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Breaking free to discover my true potential

8th June, 2019

Paul Carter




I felt trapped. The cord round my neck and legs getting tighter as I struggled to break free. I wanted to switch off the pain but salvation was out of reach. Lost in the darkness, I fell and cursed my existence. There was nothing but silence…until the cursing began.


All I wanted to do was de-stress with a YouTube mindfulness video. Unfortunately, my sofa was too far from the plug socket. I tied myself in knots with the power cable, headphones and mouse. I couldn’t see what I was doing because I turned off the lights. And before I could get all mindful, I had to endure a smug nobody by a swimming pool advertising his rags to riches story.


I kept hitting skip, skip, skip, but I must have died and become a ghost as my sense of touch vanished. Pop ups everywhere: virus protection, emails, low battery. It was relentless. Unable to untangle myself and struggling for breath, the only two thoughts running through my head were would I be found dead next to the Daily Mail, and why are all mindfulness voiceovers by softly-spoken Australians.


Suddenly another voice gave me hope. It was Whoopi Goldberg: “It's your mind, you idiot. It's all in the mind. The problem is you think you're still real, that you're standin' on the floor, that you're wearin' those clothes. You don't even have a body anymore. It's all up here. You wanna move things, you gotta use your mind. You gotta focus! You hear what I'm saying?”


I listened and believed, breaking free from my cords of captivity to breathe. I discovered my new laptop does not have touch screen technology. All that fury for no reward. It may have been the blue light of the laptop illuminating the room, but like Patrick Swayze in the 1990 film Ghost, I had a spiritual awakening.


I turn 40 in a year. My career and job satisfaction are integral to enjoying my golden years. The decade where my earning potential should peak to reflect my creativity, strategic thinking and individualism.


In the era of storytellers, mindfulness is important as it allows me to be the author of my journey to success.



The Leadership Labdescribes mindfulness as “paying attention to ourselves, being aware of the present and avoiding self-deception. It’s recognising that thoughts are thoughts and not beliefs.”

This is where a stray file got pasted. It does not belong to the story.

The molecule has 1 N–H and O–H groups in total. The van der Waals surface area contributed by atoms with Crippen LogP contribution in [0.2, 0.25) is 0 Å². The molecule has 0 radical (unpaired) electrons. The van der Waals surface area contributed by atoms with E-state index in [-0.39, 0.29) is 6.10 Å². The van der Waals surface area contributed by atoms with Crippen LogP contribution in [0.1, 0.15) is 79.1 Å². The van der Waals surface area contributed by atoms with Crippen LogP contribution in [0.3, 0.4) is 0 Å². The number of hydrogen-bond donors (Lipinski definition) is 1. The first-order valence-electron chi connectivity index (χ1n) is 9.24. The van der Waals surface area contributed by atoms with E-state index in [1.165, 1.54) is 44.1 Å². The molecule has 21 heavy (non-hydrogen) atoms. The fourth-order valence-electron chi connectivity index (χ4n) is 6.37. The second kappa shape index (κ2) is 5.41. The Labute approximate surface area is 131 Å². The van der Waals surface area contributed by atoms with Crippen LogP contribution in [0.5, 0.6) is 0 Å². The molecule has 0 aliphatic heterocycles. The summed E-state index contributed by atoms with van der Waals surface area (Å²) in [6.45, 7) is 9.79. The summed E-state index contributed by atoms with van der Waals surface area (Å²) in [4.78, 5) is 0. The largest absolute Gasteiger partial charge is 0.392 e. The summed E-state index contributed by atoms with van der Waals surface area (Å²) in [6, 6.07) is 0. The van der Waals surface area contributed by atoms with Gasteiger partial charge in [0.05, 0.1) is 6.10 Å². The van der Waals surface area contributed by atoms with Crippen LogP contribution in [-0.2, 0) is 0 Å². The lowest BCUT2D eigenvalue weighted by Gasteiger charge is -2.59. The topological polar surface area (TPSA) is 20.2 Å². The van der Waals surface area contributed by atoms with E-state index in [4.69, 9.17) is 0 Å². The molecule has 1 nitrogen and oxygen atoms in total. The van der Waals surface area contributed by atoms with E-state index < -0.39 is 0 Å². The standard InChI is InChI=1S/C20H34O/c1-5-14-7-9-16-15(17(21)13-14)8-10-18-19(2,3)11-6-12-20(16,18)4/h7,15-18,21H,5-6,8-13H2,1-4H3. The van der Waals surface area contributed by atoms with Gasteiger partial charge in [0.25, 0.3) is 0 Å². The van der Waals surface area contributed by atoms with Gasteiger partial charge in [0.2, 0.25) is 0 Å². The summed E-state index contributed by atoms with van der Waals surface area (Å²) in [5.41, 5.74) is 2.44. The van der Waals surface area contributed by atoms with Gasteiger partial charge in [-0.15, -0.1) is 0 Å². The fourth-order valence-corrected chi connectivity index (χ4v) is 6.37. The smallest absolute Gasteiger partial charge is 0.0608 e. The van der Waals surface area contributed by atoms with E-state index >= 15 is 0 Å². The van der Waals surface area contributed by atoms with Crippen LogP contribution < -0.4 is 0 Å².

·     Thinking I’m amazing doesn’t make me amazing. I have to prove it by delivering results and making a visible difference. But what is my unique selling point?

·     Despite many failures and confrontations, nothing has stopped me chasing success and happiness. But do I know what victory looks like?

·      I want to be a maverick; but in reality, I’m a nice guy who likes peace and quiet, so how can I sell my vision and stand out from the crowd?

·     Am I a company man or an individual who works for a company?


A lot of questions to answer, but it’s my curiosity and appetite for self-improvement that make me who I am. I have to feel I am making progress in my life to tune in to mindfulness sessions and feel the benefits.


Hopefully, the advancement of augmented reality will allow me to explore the dreamscape of my unconsciousness to discover the true potential of my mind.


To continue the Ghost analogy, I need to complete my mission and build a future for my family before I step into the light. Although I may opt for a cryogenic chamber with the same mind and a new body, as once I’ve tasted success I will want more of it.


“Ditto” I hear you say as everyone wants to live a meaningful life and leave a legacy, but only a few of us can.

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To find out more about combating negative thinking listen to Liz Fosslien (co-author of No Hard Feelings: Emotions at Work and How They Help Us Succeed) on this  Eat Sleep Work Repeat podcast Mental Health & Emotions - practical ways of fixing work

Paul Carter

Paul Carter is a Senior HR Consultant at Civil Service Employee Policy in London. He has worked in HR for five years after spending 10 years in communications and committee management. He is CIPD qualified and writes HR blogs to encourage debate on how to make the world of work a better place. Writing and running help him manage his mental health and he is determined to raise awareness of what living with Pure OCD is like. He is always interested in meeting new people and exploring new opportunities.

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